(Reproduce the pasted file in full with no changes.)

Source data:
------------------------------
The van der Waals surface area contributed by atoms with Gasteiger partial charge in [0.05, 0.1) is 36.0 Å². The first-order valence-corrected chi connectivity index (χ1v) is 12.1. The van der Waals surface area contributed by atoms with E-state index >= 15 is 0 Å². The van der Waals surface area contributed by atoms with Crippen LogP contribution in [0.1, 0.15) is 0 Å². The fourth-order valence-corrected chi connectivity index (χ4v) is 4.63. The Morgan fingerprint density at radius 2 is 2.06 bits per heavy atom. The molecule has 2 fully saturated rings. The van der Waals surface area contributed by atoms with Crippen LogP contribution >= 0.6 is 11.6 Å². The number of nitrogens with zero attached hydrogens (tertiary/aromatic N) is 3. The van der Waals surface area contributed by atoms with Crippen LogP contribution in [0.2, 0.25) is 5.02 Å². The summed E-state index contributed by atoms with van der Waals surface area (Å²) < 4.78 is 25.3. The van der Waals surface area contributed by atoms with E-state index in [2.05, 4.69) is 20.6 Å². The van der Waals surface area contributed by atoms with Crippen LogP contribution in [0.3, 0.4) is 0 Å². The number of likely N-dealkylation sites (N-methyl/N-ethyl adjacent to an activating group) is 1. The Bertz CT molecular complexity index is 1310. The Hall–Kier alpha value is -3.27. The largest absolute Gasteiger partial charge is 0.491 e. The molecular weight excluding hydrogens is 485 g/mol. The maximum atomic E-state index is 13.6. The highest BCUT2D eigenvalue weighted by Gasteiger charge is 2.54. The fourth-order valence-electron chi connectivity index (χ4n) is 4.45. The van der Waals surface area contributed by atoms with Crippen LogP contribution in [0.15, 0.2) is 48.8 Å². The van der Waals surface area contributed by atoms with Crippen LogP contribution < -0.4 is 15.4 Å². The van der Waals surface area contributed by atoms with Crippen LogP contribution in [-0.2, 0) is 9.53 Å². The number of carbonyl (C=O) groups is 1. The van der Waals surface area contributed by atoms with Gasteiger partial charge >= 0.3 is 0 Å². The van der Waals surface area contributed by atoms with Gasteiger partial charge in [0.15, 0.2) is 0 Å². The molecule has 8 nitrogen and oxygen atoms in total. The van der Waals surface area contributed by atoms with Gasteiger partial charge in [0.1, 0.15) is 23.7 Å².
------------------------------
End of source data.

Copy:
The van der Waals surface area contributed by atoms with Gasteiger partial charge in [0.05, 0.1) is 36.0 Å². The first-order valence-corrected chi connectivity index (χ1v) is 12.1. The van der Waals surface area contributed by atoms with E-state index >= 15 is 0 Å². The van der Waals surface area contributed by atoms with Crippen LogP contribution in [0.1, 0.15) is 0 Å². The fourth-order valence-corrected chi connectivity index (χ4v) is 4.63. The Morgan fingerprint density at radius 2 is 2.06 bits per heavy atom. The molecule has 2 fully saturated rings. The van der Waals surface area contributed by atoms with Crippen LogP contribution >= 0.6 is 11.6 Å². The number of nitrogens with zero attached hydrogens (tertiary/aromatic N) is 3. The van der Waals surface area contributed by atoms with Crippen LogP contribution in [0.2, 0.25) is 5.02 Å². The summed E-state index contributed by atoms with van der Waals surface area (Å²) < 4.78 is 25.3. The van der Waals surface area contributed by atoms with E-state index in [2.05, 4.69) is 20.6 Å². The van der Waals surface area contributed by atoms with Crippen LogP contribution in [0.3, 0.4) is 0 Å². The number of likely N-dealkylation sites (N-methyl/N-ethyl adjacent to an activating group) is 1. The Bertz CT molecular complexity index is 1310. The Hall–Kier alpha value is -3.27. The largest absolute Gasteiger partial charge is 0.491 e. The molecular weight excluding hydrogens is 485 g/mol. The maximum atomic E-state index is 13.6. The highest BCUT2D eigenvalue weighted by Gasteiger charge is 2.54. The fourth-order valence-electron chi connectivity index (χ4n) is 4.45. The van der Waals surface area contributed by atoms with Crippen LogP contribution in [0.15, 0.2) is 48.8 Å². The van der Waals surface area contributed by atoms with Crippen LogP contribution < -0.4 is 15.4 Å². The van der Waals surface area contributed by atoms with Crippen LogP contribution in [-0.2, 0) is 9.53 Å². The number of carbonyl (C=O) groups is 1. The van der Waals surface area contributed by atoms with Gasteiger partial charge >= 0.3 is 0 Å². The van der Waals surface area contributed by atoms with Gasteiger partial charge in [0.15, 0.2) is 0 Å². The molecule has 8 nitrogen and oxygen atoms in total. The van der Waals surface area contributed by atoms with Gasteiger partial charge in [0.1, 0.15) is 23.7 Å².